Crime

Europol Predicts First Online Murder By End of This Year 155

Posted by Soulskill
from the need-a-sherlock-to-go-with-watson dept.
An anonymous reader sends this story from The Stack: The world's first "online murder" over an internet-connected device could happen by the end of this year, Europol has warned. Research carried out by the European Union's law enforcement agency has found that governments are not equipped to fight the growing threat of "online murder," as cyber criminals start to exploit internet technologies to target victims physically. The study, which was published last week, analyzed the possible physical dangers linked to cyber criminality and found that a rise in "injury and possible deaths" could be expected as computer hackers launch attacks on critical connected equipment. The assessment particularly referred to a report by IID, a U.S. security firm, which forecast that the world's first murder via a "hacked internet-connected device" would happen by the end of 2014.
United Kingdom

Brits Must Trade Digital Freedoms For Safety, Says Crime Agency Boss 264

Posted by Soulskill
from the those-who-trade-liberty-for-security dept.
bestweasel writes: The Guardian has an interview with Keith Bristow, the head of the National Crime Agency, (sometimes called Britain's FBI, apparently) in which he says, "Britons must accept a greater loss of digital freedoms in return for greater safety from serious criminals and terrorists." He also mentions pedophiles, of course. The article seems to cover just the highlights of the interview, but in another quote he says that for "policing by consent," the consent is "expressed through legislation." While this might sound reassuring, it's coupled with the Home Secretary's call last week for greater mass surveillance powers. Presumably whoever wins power in the elections next year will claim that this gives them the required consent (that's democracy, folks!) and pass the laws.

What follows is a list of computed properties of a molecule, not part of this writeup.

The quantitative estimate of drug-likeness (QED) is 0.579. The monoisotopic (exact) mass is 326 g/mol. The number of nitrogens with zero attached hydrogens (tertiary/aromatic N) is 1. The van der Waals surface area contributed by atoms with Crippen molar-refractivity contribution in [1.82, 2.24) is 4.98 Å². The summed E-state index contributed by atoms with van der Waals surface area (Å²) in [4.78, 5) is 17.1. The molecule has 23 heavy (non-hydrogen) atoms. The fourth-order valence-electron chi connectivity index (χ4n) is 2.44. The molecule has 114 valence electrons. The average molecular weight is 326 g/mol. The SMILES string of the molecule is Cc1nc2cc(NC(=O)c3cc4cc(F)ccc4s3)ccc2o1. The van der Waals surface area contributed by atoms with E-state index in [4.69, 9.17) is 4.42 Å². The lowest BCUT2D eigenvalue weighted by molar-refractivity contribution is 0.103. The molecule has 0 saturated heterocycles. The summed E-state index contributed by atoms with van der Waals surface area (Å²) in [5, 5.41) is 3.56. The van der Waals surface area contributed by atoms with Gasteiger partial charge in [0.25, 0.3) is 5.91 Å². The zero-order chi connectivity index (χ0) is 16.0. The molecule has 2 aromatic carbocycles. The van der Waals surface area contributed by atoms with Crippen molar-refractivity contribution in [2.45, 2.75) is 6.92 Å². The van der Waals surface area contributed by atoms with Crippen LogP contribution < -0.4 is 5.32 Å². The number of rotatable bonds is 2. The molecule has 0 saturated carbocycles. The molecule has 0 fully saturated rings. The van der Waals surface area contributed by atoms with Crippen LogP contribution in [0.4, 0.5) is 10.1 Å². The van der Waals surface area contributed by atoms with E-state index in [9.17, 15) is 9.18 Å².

Security

JP Morgan Chase Breach: Shades of a Cyber Cold War? 96

Posted by Soulskill
from the can't-we-all-just-get-cyberalong? dept.
TheRealHocusLocus writes: The New York Times is quoting "people briefed on the matter" who allege that the JP Morgan data thieves "are thought to be operating from Russia and appear to have at least loose connections with officials of the Russian government." The article suggests it could be retaliation for sanctions. Personally, I'm skeptical — I've seen the former Soviet Union evolve into an amazingly diverse culture that is well represented on the Internet. This culture has grown alongside our own and runs the gamut of characters: tirelessly brilliant open source software developers, lots of regular folk, and yes — even groups affiliated with organized crime syndicates. This is no surprise, and these exist in the U.S. too. Are we ready to go full-political on this computer security issue, worrying more about who did it than how to protect against it in the future? How do you Slashdotters feel about these growing "tensions," and what can we do to help bring some reason to the table? The article also notes that the same group responsible for the breach at JP Morgan Chase was responsible for attacks on 9 other financial institutions.